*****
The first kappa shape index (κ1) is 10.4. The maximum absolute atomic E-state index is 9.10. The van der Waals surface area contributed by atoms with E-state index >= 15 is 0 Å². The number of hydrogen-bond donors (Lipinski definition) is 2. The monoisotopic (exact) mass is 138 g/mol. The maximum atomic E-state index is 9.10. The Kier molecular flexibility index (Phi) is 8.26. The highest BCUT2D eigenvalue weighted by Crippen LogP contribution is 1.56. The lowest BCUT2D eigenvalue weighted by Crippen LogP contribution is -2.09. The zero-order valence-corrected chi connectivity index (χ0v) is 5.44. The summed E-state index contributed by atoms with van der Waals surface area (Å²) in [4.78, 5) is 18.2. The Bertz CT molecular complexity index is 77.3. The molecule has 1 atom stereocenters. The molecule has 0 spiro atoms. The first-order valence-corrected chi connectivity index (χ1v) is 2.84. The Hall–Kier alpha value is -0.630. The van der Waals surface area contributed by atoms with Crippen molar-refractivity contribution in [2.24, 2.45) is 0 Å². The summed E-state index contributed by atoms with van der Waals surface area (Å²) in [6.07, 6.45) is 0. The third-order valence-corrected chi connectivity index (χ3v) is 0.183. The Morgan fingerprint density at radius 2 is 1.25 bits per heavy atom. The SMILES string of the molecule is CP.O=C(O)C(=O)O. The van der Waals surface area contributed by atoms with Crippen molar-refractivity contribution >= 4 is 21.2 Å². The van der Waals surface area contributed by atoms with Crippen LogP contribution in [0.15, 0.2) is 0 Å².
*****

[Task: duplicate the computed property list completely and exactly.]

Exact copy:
The first kappa shape index (κ1) is 10.4. The maximum absolute atomic E-state index is 9.10. The van der Waals surface area contributed by atoms with E-state index >= 15 is 0 Å². The number of hydrogen-bond donors (Lipinski definition) is 2. The monoisotopic (exact) mass is 138 g/mol. The maximum atomic E-state index is 9.10. The Kier molecular flexibility index (Phi) is 8.26. The highest BCUT2D eigenvalue weighted by Crippen LogP contribution is 1.56. The lowest BCUT2D eigenvalue weighted by Crippen LogP contribution is -2.09. The zero-order valence-corrected chi connectivity index (χ0v) is 5.44. The summed E-state index contributed by atoms with van der Waals surface area (Å²) in [4.78, 5) is 18.2. The Bertz CT molecular complexity index is 77.3. The molecule has 1 atom stereocenters. The molecule has 0 spiro atoms. The first-order valence-corrected chi connectivity index (χ1v) is 2.84. The Hall–Kier alpha value is -0.630. The van der Waals surface area contributed by atoms with Crippen molar-refractivity contribution in [2.24, 2.45) is 0 Å². The summed E-state index contributed by atoms with van der Waals surface area (Å²) in [6.07, 6.45) is 0. The third-order valence-corrected chi connectivity index (χ3v) is 0.183. The Morgan fingerprint density at radius 2 is 1.25 bits per heavy atom. The SMILES string of the molecule is CP.O=C(O)C(=O)O. The van der Waals surface area contributed by atoms with Crippen molar-refractivity contribution >= 4 is 21.2 Å². The van der Waals surface area contributed by atoms with Crippen LogP contribution in [0.15, 0.2) is 0 Å².